fessional and amateur games were attracting throngs of 
spectators in Montreal, until universal demand led to the erection 
of steel and concrete buildings especially designed for hockey 
contests, into which fourteen thousand fans, delirious with excite- 
ment, have crowded to witness crucial matches. Most games are 
played on artificial ice, spectators occupy reserved seats, and the 
rink is heated. 

O O 

With swoop and dip the skilful skier emulates the swallow. 

SKI-ING AND SKI JUMPING 

Mount Royal Park and Fletcher's Field give skiers a choice of 
snow-clad terrain varying from level stretches and the gentlest of 
slopes to steep descents which prove exacting tests of skill and daring. 

The Montreal Ski Club, Inc., with clubhouse and jumps con- 
veniently situated at Cote des Neiges Hill, will stage interesting 
competitions every Saturday afternoon in January and February, 
including several championship meets. The club has arranged 
special facilities for winter visitors, supplying skis and clothing and 
providing an expert instructor and guide either for outings in Mount 
Royal Park or adjacent to the city, or for longer trips in the Lauren- 
tian Mountains. 

Information regarding these privileges may be obtained from the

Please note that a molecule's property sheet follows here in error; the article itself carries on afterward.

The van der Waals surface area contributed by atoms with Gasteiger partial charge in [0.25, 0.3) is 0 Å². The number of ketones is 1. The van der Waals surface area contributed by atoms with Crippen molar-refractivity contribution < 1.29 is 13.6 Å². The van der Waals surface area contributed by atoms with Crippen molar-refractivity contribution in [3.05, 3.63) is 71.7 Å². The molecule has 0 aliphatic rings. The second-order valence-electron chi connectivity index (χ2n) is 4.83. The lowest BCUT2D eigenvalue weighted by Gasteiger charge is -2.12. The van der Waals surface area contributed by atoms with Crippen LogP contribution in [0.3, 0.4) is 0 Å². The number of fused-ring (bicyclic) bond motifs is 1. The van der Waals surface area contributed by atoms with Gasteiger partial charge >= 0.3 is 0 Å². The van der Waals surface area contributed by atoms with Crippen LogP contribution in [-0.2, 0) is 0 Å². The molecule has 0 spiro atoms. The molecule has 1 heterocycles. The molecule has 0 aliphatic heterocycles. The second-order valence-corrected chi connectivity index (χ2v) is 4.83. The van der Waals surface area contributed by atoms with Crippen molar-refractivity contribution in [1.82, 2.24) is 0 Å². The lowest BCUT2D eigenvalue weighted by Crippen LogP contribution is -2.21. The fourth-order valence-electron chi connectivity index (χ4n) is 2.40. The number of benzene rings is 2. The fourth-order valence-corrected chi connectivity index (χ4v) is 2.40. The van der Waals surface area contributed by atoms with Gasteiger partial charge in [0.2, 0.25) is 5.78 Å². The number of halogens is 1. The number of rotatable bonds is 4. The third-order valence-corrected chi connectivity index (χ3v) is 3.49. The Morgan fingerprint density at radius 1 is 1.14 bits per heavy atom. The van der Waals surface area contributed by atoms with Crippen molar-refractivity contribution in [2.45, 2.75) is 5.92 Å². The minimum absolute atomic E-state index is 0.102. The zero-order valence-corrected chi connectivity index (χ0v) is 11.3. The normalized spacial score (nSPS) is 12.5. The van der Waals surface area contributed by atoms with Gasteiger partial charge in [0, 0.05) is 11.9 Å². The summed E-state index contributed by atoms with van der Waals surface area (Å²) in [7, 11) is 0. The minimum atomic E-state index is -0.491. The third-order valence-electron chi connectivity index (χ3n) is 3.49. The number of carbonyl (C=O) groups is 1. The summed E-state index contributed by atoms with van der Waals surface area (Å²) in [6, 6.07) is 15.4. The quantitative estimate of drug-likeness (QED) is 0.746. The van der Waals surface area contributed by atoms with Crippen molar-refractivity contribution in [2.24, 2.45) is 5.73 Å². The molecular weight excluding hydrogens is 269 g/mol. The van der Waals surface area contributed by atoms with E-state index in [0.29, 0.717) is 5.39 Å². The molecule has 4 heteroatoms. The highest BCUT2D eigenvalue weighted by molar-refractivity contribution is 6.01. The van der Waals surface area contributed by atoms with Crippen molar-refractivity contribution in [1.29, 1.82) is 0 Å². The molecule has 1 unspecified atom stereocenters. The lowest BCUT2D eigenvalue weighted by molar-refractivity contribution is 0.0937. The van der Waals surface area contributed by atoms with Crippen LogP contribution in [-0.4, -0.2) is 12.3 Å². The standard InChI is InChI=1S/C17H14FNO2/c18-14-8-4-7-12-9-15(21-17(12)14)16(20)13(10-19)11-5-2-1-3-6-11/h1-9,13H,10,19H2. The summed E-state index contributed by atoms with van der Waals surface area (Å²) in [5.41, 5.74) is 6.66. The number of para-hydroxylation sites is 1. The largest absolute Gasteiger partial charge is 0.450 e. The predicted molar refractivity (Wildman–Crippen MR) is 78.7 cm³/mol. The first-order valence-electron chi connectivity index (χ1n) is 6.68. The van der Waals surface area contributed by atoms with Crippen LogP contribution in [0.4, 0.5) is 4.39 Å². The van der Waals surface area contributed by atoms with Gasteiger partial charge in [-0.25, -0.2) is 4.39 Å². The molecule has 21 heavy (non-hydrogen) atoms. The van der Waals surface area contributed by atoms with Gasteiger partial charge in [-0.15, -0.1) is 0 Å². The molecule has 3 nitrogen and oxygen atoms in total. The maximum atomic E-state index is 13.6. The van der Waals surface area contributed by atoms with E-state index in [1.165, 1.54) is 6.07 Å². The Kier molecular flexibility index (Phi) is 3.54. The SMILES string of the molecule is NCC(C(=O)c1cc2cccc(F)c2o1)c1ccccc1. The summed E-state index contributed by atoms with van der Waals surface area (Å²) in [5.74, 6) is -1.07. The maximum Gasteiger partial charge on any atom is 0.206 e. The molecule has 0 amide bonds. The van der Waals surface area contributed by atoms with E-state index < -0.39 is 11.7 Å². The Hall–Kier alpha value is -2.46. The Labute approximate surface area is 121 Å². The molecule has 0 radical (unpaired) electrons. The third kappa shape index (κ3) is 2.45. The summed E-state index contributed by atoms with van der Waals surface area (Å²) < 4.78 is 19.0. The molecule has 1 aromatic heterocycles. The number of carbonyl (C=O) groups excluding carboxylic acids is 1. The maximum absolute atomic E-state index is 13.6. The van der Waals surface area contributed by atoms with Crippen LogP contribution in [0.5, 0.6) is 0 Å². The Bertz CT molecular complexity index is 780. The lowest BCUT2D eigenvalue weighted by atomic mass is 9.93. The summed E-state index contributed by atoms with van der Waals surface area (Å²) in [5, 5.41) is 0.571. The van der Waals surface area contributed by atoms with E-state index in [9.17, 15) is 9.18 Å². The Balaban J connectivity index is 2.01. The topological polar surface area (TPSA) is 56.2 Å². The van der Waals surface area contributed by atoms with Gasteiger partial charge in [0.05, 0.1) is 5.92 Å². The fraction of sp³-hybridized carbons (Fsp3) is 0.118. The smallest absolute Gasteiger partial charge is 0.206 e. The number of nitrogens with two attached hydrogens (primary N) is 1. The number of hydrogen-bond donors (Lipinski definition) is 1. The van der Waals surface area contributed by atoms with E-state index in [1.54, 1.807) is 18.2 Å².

clubhouse, on application to the leading hotels, or from the Montreal 
Tourist and Convention Bureau. 



"Soop 'er up, mon; soop 'er up!" It's a bonnie game, the 

CURLING 

Privileges of the dozen or more curling clubs in Montreal, espe- 
cially those of the Thistle and St. George's Clubs, are open to 
visiting curlers suitably vouched for by their home clubs, their hotels, 
or the Montreal Tourist and Convention Bureau, Inc. 



MOUNT ROYAL 
PARK 

A Playground in the Heart of the City 



Zip Zowi 



A mile in sixty seconds! That's 

TOBOGGANING 



A six-chute slide, nearly a mile in length, is maintained on Mount 
Royal by the Park Slide Club, reached from the principal hotels 
by a drive of fifteen minutes or a half-hour walk. Throughout 
the winter it is the rendezvous for hundreds fond of this thrilling 
but safe sport. The slide is operated daily from 3 to 5.30 p.m. and 
again from 8 to 10.30 p.m. The hotels are supplied with tickets 
entitling guests to the privileges of the slide and clubhouse for a 
nominal fee, and toboggans may be rented at the club at a moderate 
charge for an afternoon or evening. 

The Club's annual Fete de Nuit is a gala night, with huge bon- 
fires, fireworks, colorful illuminations, torchlight processions, and 
the tobogganers in blanket costumes, forming a fairy-like scene. 



Cantering through a white world! 

RIDING 

The motor car has never quite displaced the horse in the affec- 
tions of the true Montrealer, and few are the days in winter when 
the roads and bridle-paths of Mount Royal lack their quota of 
riders, enjoying an athletic pursuit which exercises every muscle of